Warren Buffett is likely to back controversial recommendations made by Wells Fargo (WFC) executives at the company’s annual shareholder meeting next week, including plans to reinstate most of the scandal-ridden bank’s increasingly unpopular board of directors, according to Reuters.

Berkshire Hathaway’s (BRK/B) show of support comes after proxy advisors voiced their intention to use the occasion to overhaul Well Fargo’s board. As Buffett’s company Berkshire Hathaway is the largest shareholder, owning nearly a tenth of Wells Fargo stock, and is very influential in investment circles, its decision will likely play an important role in swinging the final vote. (See also: Berkshire Sells Wells Fargo Shares.)

Wells Fargo’s management team has faced criticism from some shareholders in recent months after it emerged that the nation’s fourth-largest bank created up to to 2 million fake accounts and other products in customer names without consulting them. The scandal led former CEO John Stumpf to resign in October, although several disgruntled shareholders believe that further managerial changes are still required to improve the bank’s reputation and ensure that similar mistakes don’t occur again in future. (See also: Four Wells Fargo Managers Fired.)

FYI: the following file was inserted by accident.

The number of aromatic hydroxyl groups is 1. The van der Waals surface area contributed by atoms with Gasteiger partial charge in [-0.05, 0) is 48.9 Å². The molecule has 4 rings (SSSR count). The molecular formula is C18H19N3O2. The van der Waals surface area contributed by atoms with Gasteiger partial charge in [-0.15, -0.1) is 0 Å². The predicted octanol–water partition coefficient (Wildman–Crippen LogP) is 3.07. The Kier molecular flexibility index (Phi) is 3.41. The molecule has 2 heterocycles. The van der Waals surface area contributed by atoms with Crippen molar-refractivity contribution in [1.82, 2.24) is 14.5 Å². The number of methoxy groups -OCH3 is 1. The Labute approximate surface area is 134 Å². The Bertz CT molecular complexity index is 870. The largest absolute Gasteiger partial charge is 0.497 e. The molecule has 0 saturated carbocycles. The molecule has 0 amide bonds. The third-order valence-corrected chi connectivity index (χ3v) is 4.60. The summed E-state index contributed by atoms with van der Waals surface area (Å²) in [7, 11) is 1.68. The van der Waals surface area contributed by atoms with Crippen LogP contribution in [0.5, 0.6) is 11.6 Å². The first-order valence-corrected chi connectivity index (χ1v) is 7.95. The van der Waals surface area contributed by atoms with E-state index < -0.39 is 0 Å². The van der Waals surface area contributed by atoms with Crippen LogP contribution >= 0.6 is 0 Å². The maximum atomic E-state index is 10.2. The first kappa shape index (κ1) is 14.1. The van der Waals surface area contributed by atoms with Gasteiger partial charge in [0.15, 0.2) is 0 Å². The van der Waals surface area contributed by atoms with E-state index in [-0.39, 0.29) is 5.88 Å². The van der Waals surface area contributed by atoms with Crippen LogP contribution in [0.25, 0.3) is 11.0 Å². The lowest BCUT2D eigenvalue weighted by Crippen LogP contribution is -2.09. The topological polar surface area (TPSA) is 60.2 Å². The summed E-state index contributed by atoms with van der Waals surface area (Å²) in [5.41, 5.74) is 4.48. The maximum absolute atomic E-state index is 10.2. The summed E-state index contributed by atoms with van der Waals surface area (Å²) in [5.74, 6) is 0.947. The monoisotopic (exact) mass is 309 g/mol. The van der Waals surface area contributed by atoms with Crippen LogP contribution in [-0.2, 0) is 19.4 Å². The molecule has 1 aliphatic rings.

Proxy adviser Institutional Shareholder Services argued that the current board failed to provide “timely and sufficient risk oversight” to stop the fake accounts scandal. As a result, it has been campaigning with shareholders to vote for the reelection of just three of the bank’s 15 directors at the next meeting. One of the directors it plans to back is current CEO Tim Sloan, who recently bought $2 million worth of shares to boost investor confidence in the company. (See also: Wells Fargo CEO and Chairman Buy WFC Stock.)

According to recent reports, it is likely that Wells Fargo was made aware of the scandal years before it became public. The OCC, the nation’s big bank regulator, confirmed that it recognized unusual sale patterns at the bank as early as 2010, but failed to investigate further after meeting with the company’s executives.

"The OCC did not take timely and effective supervisory actions after the bank and the OCC identified significant issues with ... sales practices," the office's inspector general said in a report.

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